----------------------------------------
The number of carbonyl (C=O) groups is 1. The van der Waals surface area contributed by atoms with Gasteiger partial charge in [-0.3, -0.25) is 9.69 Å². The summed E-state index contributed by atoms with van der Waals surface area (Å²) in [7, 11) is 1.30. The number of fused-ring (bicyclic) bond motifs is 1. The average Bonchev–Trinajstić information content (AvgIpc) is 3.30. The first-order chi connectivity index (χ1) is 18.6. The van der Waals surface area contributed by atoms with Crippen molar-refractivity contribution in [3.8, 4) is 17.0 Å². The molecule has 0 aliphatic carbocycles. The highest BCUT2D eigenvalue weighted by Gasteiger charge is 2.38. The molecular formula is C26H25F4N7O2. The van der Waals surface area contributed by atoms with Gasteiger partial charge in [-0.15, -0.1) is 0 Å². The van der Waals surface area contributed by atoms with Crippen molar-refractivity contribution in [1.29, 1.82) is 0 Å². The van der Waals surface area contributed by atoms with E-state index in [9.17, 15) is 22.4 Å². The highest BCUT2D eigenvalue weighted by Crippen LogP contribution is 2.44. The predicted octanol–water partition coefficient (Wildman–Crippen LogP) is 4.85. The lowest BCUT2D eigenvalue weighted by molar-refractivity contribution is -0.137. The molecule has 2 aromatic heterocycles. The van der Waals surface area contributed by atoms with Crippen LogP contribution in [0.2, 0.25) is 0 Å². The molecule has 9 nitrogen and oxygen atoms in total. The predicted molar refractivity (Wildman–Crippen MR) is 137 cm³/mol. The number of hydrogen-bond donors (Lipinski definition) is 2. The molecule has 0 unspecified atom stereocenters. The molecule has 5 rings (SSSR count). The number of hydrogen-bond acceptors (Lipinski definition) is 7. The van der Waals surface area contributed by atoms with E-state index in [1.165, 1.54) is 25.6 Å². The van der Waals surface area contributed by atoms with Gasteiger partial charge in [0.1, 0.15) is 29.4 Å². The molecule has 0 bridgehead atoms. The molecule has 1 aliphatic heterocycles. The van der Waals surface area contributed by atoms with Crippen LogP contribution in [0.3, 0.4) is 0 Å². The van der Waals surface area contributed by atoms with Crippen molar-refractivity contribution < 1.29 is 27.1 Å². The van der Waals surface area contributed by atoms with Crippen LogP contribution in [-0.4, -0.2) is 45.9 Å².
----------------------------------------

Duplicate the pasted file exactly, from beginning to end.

The number of carbonyl (C=O) groups is 1. The van der Waals surface area contributed by atoms with Gasteiger partial charge in [-0.3, -0.25) is 9.69 Å². The summed E-state index contributed by atoms with van der Waals surface area (Å²) in [7, 11) is 1.30. The number of fused-ring (bicyclic) bond motifs is 1. The average Bonchev–Trinajstić information content (AvgIpc) is 3.30. The first-order chi connectivity index (χ1) is 18.6. The van der Waals surface area contributed by atoms with Crippen molar-refractivity contribution in [3.8, 4) is 17.0 Å². The molecule has 0 aliphatic carbocycles. The highest BCUT2D eigenvalue weighted by Gasteiger charge is 2.38. The molecular formula is C26H25F4N7O2. The van der Waals surface area contributed by atoms with Gasteiger partial charge in [-0.15, -0.1) is 0 Å². The van der Waals surface area contributed by atoms with Crippen molar-refractivity contribution in [1.29, 1.82) is 0 Å². The van der Waals surface area contributed by atoms with E-state index in [9.17, 15) is 22.4 Å². The highest BCUT2D eigenvalue weighted by Crippen LogP contribution is 2.44. The predicted octanol–water partition coefficient (Wildman–Crippen LogP) is 4.85. The lowest BCUT2D eigenvalue weighted by molar-refractivity contribution is -0.137. The molecule has 2 aromatic heterocycles. The van der Waals surface area contributed by atoms with Crippen LogP contribution in [0.2, 0.25) is 0 Å². The molecule has 9 nitrogen and oxygen atoms in total. The predicted molar refractivity (Wildman–Crippen MR) is 137 cm³/mol. The number of hydrogen-bond donors (Lipinski definition) is 2. The molecule has 0 unspecified atom stereocenters. The molecule has 5 rings (SSSR count). The number of hydrogen-bond acceptors (Lipinski definition) is 7. The van der Waals surface area contributed by atoms with E-state index in [1.165, 1.54) is 25.6 Å². The van der Waals surface area contributed by atoms with Gasteiger partial charge in [0.1, 0.15) is 29.4 Å². The molecule has 0 bridgehead atoms. The molecule has 1 aliphatic heterocycles. The van der Waals surface area contributed by atoms with Crippen LogP contribution in [0.3, 0.4) is 0 Å². The van der Waals surface area contributed by atoms with Crippen molar-refractivity contribution < 1.29 is 27.1 Å². The van der Waals surface area contributed by atoms with Crippen LogP contribution in [-0.4, -0.2) is 45.9 Å².